While A Homemade Life was more a jumble of life stories (sometimes connected, sometimes not) and charming nonetheless, Delancey tells a linear story of her experiences while opening a restaurant with her husband Brandon. While it was more his dream than hers – like me, Molly detested working in restaurants and preferred the comforts of home cooking – she supported him as he pursued it.
Happy Tuesday, Hungry Bookworms! I’m excited to share this brand new literary cookbook with you. From Alison Walsh, A Literary Tea Party, brings together many of your favorite books and pairs them with recipes and tea blends.
From childhood favorites The Secret Garden, A Little Princess, and Treasure Island to adult classics like Romeo and Juliet and Sherlock Holmes, this cookbook has something for everyone! It’s a short little cookbook (76 pages in my digital version), but I found it to be a perfect length to keep it from getting overwhelming.
At this point in my life, I thought I could safely say graphic novels aren’t for me. I’d read a handful of graphic novels and a couple of comic books – mostly all recommendations from friends but a few piqued my curiosity on their own – and just wasn’t a fan. I appreciated the talent that went into creating them, but for some reason, I haven’t been able to connect to these types of stories emotionally. I decided to give graphic novels one last chance with Lucy Knisley’s Relish: My Life in the Kitchen.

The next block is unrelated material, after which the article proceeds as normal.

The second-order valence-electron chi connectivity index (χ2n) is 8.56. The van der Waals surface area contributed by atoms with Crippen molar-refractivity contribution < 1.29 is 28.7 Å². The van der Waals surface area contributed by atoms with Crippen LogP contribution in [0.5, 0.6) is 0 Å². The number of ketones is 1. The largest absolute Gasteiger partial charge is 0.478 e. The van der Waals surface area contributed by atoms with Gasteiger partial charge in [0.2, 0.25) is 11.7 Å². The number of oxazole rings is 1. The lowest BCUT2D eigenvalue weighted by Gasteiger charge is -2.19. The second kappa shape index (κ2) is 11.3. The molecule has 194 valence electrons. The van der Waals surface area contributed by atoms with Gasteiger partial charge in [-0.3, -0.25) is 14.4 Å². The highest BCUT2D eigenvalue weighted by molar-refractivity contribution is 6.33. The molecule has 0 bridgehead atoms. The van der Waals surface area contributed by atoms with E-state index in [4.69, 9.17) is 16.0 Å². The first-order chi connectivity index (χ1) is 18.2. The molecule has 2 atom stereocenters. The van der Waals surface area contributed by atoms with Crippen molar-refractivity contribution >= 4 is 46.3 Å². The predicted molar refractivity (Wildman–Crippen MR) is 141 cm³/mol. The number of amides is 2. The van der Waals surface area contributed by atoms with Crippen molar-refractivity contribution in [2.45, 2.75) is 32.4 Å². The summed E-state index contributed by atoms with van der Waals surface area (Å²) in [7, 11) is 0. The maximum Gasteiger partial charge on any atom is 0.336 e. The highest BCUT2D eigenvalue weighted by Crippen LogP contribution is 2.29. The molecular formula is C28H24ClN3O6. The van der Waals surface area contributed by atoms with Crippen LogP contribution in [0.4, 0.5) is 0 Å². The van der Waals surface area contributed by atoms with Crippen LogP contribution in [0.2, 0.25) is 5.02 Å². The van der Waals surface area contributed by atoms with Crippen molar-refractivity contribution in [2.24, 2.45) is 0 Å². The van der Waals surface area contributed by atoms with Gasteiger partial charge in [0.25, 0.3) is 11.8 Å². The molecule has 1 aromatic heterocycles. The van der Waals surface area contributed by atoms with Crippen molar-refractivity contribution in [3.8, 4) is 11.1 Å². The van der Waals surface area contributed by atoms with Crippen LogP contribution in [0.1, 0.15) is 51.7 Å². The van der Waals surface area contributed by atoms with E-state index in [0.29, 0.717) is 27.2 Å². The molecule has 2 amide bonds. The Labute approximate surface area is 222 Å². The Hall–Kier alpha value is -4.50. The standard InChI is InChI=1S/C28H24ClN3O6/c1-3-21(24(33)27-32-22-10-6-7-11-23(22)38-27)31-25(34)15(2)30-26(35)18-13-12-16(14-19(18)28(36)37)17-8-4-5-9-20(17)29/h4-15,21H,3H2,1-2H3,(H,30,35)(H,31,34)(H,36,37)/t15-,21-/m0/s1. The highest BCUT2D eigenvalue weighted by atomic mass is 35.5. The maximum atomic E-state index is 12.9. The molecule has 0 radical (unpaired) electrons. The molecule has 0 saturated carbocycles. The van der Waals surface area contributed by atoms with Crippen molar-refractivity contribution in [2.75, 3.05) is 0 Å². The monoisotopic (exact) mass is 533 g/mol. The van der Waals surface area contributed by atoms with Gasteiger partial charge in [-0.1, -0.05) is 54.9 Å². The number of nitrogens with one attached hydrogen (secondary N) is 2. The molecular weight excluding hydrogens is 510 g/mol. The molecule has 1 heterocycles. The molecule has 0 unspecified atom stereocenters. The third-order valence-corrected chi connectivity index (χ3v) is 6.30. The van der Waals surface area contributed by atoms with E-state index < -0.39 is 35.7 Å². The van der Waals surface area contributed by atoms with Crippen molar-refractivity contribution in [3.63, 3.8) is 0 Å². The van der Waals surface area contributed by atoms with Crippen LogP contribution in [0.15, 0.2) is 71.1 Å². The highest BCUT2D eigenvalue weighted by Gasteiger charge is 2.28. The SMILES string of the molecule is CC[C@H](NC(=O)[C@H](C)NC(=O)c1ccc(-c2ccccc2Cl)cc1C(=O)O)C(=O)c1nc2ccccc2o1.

Happily, I enjoyed it immensely. I’m going to guess the main difference here is the way food was constantly incorporated into the story. Every chapter revolved around her memory of a food experience and nearly all of them featured a whimsically illustrated recipe at the end.
I remember being excited about Shoba Narayan’s memoir when I first heard about it because I added it to my list of most anticipated books for the year. I got re-excited when Liberty Hardy recommended The Milk Lady of Bangalore on the All the Books podcast, and at that point, I was already on the library waiting list. Funnily enough, I hate milk, so I’m not sure where all the excitement came from.
In her memoir, Shoba shares her experience moving back to India with her husband and two daughters after twenty years in the United States. Upon moving into their new apartment building, they encounter a cow in the elevator. It’s destined for a neighbor’s housewarming ceremony, and thus begins Shoba’s cow-centric journey in modern-day India. She befriends the local milk lady, visiting her every morning for fresh milk and learning more and more about cows as the days go on.
Because of this blog, reading often leads me to delicious food. Most of the time, I go into a book without any idea what I’ll end up making, since I haven’t read the book before. Sometimes I’m able to orchestrate it just so and I’m able to make something specific (particularly when a title or description mentions food), though that works out a lot less often than you’d think. Thankfully, in the case of Love & Gelato, it worked like a charm!
This young adult novel by Jenna Evans Welch has been on my TBR for a while now – I probably added it so I could make gelato – and because I was in the mood to break out my ice cream maker again, I added it to both of my 2018 reading challenges. It worked for “a book with food in the title” and fell nicely into the category of “book title starting with the letter L.” I love a good two-for-one deal.